Ralph Ellison Library
Ralph Ellison. Photo courtesy of Wikimedia Commons
The Ralph Ellison Library. Photo Courtesy of the Metropolitan Library System.
Backstory and Context
Opened in 1975, the Ralph Ellison Library branch of the Metropolitan Library System serves one of Oklahoma City’s historically Black neighborhoods. In addition to its extensive collections, the library serves as a community center providing tax and voting information and assistance, tutoring, creative writing classes, and youth mentorship activities. The Ralph Ellison Library sponsors a summer reading program, regular Jazz concerts, Black History Month events, and an annual Juneteenth celebration. Library tours and familiarization sessions are available by appointment.
Ralph Waldo Ellison,
born March 1, 2014, was raised in a working-class
Black neighborhood in Oklahoma City. His parents had migrated to this
close-knit Black community from Georgia and South Carolina. Lewis
Ellison, Ralph’s father, was a construction foreman who eventually
came to own a small ice and coal delivery business. When
Ellison was three, Lewis was killed in a workplace accident. This left his young widow, Ida Millsap Ellison, to raise Ralph and his brother
Herbert on her own. To support her family, Ida worked as a nursemaid,
janitor, and domestic, but her avocation was social justice. Ida
campaigned tirelessly for political issues, canvassing for Eugene V.
Debs and other socialist candidates during elections. In the early
1930’s, Ida was repeatedly jailed for violating Oklahoma City’s
racial segregation-based zoning ordinances.
Although the Ellison family had been among the poorest members of their community, Ralph Ellison had managed to attend a good school and find good mentors—both Black and white--from among the City’s most cultured and influential people. Ellison was drawn to music and literature. T.S. Elliot’s masterpiece, The Wasteland, sparked Ellison’s literary ambitions and his desire to fuse African-American folklore, language, music, and political realities with more conventional Euro-American literary forms and themes. His mastery of classical coronet was such that he was awarded a position in the music program of the legendary Tuskegee Institute under William L. Dawson. Classical training notwithstanding, Ellison always admitted that jazz music was a major love, along with the emerging audio technology enabling the masses to experience it via radio broadcast and recordings: “The great emphasis in my school was upon classical music, but such great jazz musicians as Hot Lips Page, Jimmy Rushing, and Lester Young were living in Oklahoma City....As it turned out, the perfection, the artistic dedication which helped me as a writer, was not so much in the classical emphasis as in the jazz itself.”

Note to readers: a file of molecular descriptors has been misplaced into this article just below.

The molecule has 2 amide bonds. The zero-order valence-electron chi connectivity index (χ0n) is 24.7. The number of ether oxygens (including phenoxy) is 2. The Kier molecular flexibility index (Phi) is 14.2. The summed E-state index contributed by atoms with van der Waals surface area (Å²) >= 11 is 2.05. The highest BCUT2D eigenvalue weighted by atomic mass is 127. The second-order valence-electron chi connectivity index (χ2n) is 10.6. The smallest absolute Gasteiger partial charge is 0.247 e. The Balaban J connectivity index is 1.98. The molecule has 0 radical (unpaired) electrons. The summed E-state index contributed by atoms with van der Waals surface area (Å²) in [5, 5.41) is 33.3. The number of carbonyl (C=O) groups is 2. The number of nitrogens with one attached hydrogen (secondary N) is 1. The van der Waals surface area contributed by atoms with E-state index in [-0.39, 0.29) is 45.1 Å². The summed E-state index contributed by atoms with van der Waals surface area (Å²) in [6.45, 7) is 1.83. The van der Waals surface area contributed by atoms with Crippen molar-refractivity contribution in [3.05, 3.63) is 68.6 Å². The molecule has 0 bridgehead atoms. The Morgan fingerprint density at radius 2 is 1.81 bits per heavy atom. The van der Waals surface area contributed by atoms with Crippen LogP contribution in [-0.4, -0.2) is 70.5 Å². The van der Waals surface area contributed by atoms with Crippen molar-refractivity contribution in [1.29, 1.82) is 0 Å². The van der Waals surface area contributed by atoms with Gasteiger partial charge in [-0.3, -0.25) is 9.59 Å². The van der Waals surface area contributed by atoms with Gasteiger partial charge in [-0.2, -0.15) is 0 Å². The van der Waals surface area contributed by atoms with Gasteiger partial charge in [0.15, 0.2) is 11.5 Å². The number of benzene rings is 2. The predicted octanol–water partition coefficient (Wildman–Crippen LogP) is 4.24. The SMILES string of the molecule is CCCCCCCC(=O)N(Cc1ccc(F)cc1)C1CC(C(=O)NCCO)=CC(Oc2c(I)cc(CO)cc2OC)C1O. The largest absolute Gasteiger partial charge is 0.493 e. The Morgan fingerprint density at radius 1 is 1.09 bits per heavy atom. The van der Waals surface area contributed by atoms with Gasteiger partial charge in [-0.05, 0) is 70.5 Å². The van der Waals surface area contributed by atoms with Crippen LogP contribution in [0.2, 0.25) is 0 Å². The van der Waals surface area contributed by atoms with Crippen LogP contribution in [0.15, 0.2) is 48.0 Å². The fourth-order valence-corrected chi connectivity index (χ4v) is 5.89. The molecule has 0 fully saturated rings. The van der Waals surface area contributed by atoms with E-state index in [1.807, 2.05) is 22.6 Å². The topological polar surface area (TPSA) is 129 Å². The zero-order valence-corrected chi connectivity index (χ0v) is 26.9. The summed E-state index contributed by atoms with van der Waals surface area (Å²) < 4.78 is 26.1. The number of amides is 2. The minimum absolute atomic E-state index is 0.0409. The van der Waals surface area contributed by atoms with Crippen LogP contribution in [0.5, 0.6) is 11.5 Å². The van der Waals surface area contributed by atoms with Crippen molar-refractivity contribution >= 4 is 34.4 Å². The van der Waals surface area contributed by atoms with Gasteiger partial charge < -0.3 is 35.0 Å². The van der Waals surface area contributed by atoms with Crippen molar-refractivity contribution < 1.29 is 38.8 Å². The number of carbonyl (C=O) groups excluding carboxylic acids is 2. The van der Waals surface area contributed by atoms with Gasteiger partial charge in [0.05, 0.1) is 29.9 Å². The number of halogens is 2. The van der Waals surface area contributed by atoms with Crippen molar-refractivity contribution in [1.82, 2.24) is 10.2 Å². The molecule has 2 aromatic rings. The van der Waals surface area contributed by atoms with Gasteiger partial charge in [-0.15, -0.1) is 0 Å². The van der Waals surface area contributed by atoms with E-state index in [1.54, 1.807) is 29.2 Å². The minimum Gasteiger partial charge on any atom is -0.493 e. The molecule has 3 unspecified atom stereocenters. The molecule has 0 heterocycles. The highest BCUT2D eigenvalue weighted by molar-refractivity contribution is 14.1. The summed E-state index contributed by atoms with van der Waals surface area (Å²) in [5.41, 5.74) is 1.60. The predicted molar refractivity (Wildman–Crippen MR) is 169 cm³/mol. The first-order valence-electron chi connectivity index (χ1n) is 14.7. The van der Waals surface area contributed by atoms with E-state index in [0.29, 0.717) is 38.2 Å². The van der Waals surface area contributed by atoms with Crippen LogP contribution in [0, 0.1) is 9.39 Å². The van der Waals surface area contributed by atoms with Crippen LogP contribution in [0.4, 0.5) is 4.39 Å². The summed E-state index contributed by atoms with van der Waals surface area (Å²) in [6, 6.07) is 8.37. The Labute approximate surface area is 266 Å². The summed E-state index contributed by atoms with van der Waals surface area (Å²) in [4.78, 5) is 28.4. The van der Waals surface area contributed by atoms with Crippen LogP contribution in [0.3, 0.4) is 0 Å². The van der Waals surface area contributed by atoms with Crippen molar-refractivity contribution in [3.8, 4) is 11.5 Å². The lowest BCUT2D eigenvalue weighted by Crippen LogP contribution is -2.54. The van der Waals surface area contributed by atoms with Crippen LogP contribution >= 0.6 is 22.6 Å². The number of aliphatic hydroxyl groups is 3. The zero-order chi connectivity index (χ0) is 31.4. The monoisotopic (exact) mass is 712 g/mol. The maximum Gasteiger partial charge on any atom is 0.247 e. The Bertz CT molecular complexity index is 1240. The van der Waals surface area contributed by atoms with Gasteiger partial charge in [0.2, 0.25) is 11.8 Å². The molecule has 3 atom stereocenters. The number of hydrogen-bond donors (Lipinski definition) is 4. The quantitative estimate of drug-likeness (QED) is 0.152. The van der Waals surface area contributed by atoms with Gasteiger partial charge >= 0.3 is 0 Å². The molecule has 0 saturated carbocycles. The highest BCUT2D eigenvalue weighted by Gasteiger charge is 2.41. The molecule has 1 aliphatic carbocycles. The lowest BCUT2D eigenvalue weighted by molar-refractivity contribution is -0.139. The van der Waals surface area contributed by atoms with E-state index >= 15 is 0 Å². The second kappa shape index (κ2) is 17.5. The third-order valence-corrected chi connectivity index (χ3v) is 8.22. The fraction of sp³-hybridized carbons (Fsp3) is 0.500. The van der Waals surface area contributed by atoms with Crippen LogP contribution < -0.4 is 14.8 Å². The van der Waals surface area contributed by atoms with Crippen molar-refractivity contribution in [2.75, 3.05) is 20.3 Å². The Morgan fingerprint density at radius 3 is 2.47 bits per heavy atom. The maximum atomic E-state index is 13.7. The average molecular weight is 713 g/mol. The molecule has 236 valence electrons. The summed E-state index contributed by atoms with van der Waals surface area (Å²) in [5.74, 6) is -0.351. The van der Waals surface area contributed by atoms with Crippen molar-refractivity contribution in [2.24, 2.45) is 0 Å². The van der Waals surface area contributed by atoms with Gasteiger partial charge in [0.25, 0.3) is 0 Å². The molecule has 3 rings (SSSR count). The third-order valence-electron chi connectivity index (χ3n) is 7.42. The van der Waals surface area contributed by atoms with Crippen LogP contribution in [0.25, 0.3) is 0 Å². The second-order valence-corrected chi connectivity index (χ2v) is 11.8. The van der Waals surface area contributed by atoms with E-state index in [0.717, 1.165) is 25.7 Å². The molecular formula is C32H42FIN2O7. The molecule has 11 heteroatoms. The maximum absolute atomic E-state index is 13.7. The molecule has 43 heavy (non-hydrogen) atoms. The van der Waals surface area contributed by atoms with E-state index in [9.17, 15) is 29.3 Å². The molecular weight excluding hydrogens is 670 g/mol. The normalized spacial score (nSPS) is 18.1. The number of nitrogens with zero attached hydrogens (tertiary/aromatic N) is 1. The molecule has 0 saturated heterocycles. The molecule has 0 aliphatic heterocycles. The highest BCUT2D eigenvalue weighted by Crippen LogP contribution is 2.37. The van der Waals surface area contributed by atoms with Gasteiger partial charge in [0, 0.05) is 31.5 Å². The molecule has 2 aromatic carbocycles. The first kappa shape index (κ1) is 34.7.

Lacking funds to complete his education, Ellison migrated to New York City in 1936 to earn the money he needed to finish his studies. His first job was in the YMCA, where he also began to study sculpture. In June 1937 he met his friend and mentor Richard Wright, who encouraged Ellison’s literary ambitions. Through Wright, Ellison became friends with poet Langston Hughes and the painter Romare Bearden. In between supporting himself with various jobs, Ellison became a literary critic, musician, and sculptor, and finally, author.
Politics, social justice, art, and music converged to forge a unique artistic sensibility in Ellison. It was in late 1937 after the death of his mother that Ellison began to take his writing seriously. Ellison became a contributor to the New York Federal Writers Project of the WPA, and began submitting reviews, essays, and short fiction to New Masses, Tomorrow, The Negro Quarterly, The New Republic, The Saturday Review, Antioch Review, The Reporter, and other periodicals. The Invisible Man, Ellison’s masterpiece about the disenfranchisement and disillusionment inherent in the African American experience, took seven years to write. Ellison structured his novel according to the conventions of jazz composition, with several “solo riffs” mimicking the performance of jazz improvisation. The Invisible Man was on the bestseller list for 16 weeks and won the National Book Award in 1953. Although he was a prolific literary and culture critic, Ellison did not publish more fiction during his lifetime; his masterful works Juneteenth, Flying Home & Other Stories, and Three Days after the Shooting were published after his death.